Honegger: Pacific 231, Rugby, Mouvement symphonique No. 3, Prelude pour “La Tempête”, Pastorale d’été, Chant de joie. Stravinsky: Pétrouchka. Hermann Scherchen, Royal Philharmonic Orchestra. Westminster 289 471 245-2 (2001), barcode 028947124528
Recorded September 1954 in Walthamstow Assembly Hall, London
Westminster MVCW-14032 (1999), barcode 4988067039989 (2-CD set with the six Honegger pieces and Stravinsky’s Petrouchka and Firebird-suite):
Westminster UCCW-1053 (2003), barcode 4988005325723:
Would be terrific even if it had only the Honegger program
originally posted on Amazon.com, 7 March 2013
Let me skip for the time being the Stravinsky part of the program and concentrate on the remainder, the Honegger part, which was MY main interest in getting the CD. It collates the contents of three original LPs from Westminster’s Laboratory series, W-LAB 7010 with Honegger’s three Mouvements symphoniques (Pacific 231, Rugby and the unnamed No. 3) and Prelude for the Tempest , W-LAB 7011 with Stravinsky’s Petrushka and W-LAB 7032 which paired Chant de Joie with Stravinsky’s Firebird-Suite . Some Scherchen discographies (the one by Lawrence Friedman for instance) include Pastorale d’été in W-LAB 7032, but it is not the case, witness the LP’s review in High Fidelity of May 1956 . All were recorded in September 1954 with an orchestra dubbed the “Philharmonic Symphony Orchestra of London”, a contractual alias for the Royal Philharmonic Orchestra. In 1957 Westminster grouped all the Honegger pieces on a single LP, XWN 18486 (link will open a new tab to entry on Discogs.com) including Pastorale d’été which, as far as I could establish, made there its first appearance, and later that same year paired the Firebird-Suite with Scherchen’s recording of Petrushka on 18530.
The Honegger symphonic poems were rarer then than now and it was the first time that all three Mouvements symphoniques were collated on a single album, although the Honegger champion Georges Tzipine had also recorded all three with Orchestre National, but they were never assembled on one LP (Rugby and Pacific have been reissued on CD, Les Rarissimes de Arthur Honegger, but not Mouvement symphonique No. 3). Scherchen’s Mouvement symphonique No. 3 might have been a recording premiere too – the one by Tzipine, paired with the recording premiere of Symphony No. 4, came out in 1955 (it was reviewed in the December issue of the magazine “Disques”), although it could have been recorded before Scherchen’s. Pacific and Rugby had been recorded before World War II, first by Piero Coppola (in 1927 and 1929, reissued in 1998 by Dante on their Piero Coppola collection, Vol. 3 – La Musique Française XXème Siècle) then by the composer himself in 1930 (the edition I recommend is the one on Music & Arts, CD-767, from 1993); the recordings of Tzipine were made in 1953. Honegger also recorded Pastorale d’été and the Prelude to The Tempest back in 1930, and there were other recordings of Pastorale, by Ansermet and Martinon among others, before Scherchen’s. But Chant de Joie was, I believe, a recording premiere.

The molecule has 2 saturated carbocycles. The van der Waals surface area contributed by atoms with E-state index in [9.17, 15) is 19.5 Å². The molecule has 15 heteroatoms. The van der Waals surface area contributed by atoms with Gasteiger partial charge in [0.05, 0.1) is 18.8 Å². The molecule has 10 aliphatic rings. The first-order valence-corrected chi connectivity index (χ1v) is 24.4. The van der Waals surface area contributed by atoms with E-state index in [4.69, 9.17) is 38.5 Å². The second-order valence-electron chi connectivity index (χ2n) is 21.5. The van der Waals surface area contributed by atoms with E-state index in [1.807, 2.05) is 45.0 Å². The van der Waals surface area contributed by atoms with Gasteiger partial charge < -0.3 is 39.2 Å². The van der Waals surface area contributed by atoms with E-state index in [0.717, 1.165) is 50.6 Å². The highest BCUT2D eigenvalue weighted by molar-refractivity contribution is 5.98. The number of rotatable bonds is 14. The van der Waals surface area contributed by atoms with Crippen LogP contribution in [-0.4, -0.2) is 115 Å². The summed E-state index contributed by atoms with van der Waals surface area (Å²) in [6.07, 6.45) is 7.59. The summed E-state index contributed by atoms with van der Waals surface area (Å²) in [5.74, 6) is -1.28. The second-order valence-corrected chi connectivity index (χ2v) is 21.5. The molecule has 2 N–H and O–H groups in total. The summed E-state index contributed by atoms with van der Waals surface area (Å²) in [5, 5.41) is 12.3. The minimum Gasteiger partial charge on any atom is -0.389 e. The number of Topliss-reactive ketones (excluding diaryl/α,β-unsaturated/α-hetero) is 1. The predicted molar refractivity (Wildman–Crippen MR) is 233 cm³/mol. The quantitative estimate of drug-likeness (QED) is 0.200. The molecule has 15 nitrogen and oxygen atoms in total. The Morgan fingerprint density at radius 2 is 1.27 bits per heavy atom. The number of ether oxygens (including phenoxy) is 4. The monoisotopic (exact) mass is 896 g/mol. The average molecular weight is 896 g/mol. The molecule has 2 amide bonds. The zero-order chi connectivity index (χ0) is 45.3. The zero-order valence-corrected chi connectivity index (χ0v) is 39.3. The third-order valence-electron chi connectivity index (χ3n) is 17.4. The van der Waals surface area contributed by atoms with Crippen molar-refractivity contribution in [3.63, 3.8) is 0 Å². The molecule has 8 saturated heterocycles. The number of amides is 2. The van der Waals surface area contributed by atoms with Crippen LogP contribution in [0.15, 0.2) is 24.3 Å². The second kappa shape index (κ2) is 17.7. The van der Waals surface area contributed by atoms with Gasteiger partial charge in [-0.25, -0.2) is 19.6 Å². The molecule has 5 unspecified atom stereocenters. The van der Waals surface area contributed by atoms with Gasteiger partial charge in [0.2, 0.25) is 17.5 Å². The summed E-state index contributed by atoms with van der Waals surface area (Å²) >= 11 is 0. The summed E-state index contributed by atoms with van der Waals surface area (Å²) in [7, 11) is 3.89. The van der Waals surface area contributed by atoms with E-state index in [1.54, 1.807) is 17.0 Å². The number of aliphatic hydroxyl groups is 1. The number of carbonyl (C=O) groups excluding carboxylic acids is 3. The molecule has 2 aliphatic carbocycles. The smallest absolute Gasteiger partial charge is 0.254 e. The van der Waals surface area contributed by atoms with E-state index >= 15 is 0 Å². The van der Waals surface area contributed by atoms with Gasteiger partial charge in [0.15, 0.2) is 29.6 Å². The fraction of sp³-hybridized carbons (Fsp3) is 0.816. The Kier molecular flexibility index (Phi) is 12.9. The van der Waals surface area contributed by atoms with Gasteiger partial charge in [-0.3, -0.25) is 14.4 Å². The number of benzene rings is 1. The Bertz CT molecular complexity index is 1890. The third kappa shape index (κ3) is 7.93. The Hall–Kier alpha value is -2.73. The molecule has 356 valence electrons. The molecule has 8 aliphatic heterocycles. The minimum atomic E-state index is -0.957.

The first thing that strikes the ear listening to Pacific 231 is the huge sonic improvement of Scherchen’s Westminster recording over all the previous ones, not just the premiere by Piero Coppola in 1927 and Honegger’s own take in 1930, but even Tzipine’s with Orchestre National in 1953. Although some details remain blurred at various points, there is such a great delineation of each instrumental section that you could almost think it was stereo. It conveys great instrumental character, and for instance the double basses at 0:51 (just after an awkward edit) have never, even in modern recordings, sounded with so much ruggedness and pungency. That said, that sonic superiority turned out to be a short-lived advantage: Bernstein recorded Pacific and Rugby in 1962, and the stupendous Columbia sonics sent back to prehistory not only Scherchen’s recording… but even many that followed Bernstein’s (with Milhaud: Les Choéphores and Roussel: Symphony No. 3 on Sony Masterworks Heritage MHK 62352 or on Bernstein Century: French Masterpieces, Sony SMK 60695). Independent of the sonics, Scherchen conducts a fine Pacific, lacking only the kind of propulsive momentum that Honegger himself brought to it in his recording from 1930. Honegger had described the locomotive he had in mind while composing Pacific as a “heavy-weight, high-speed” machine. Scherchen pursued and magnified a trend started with Tzipine and that became the norm thereafter of a locomotive slowly rolling into motion, and more implacably powerful than truly speedy.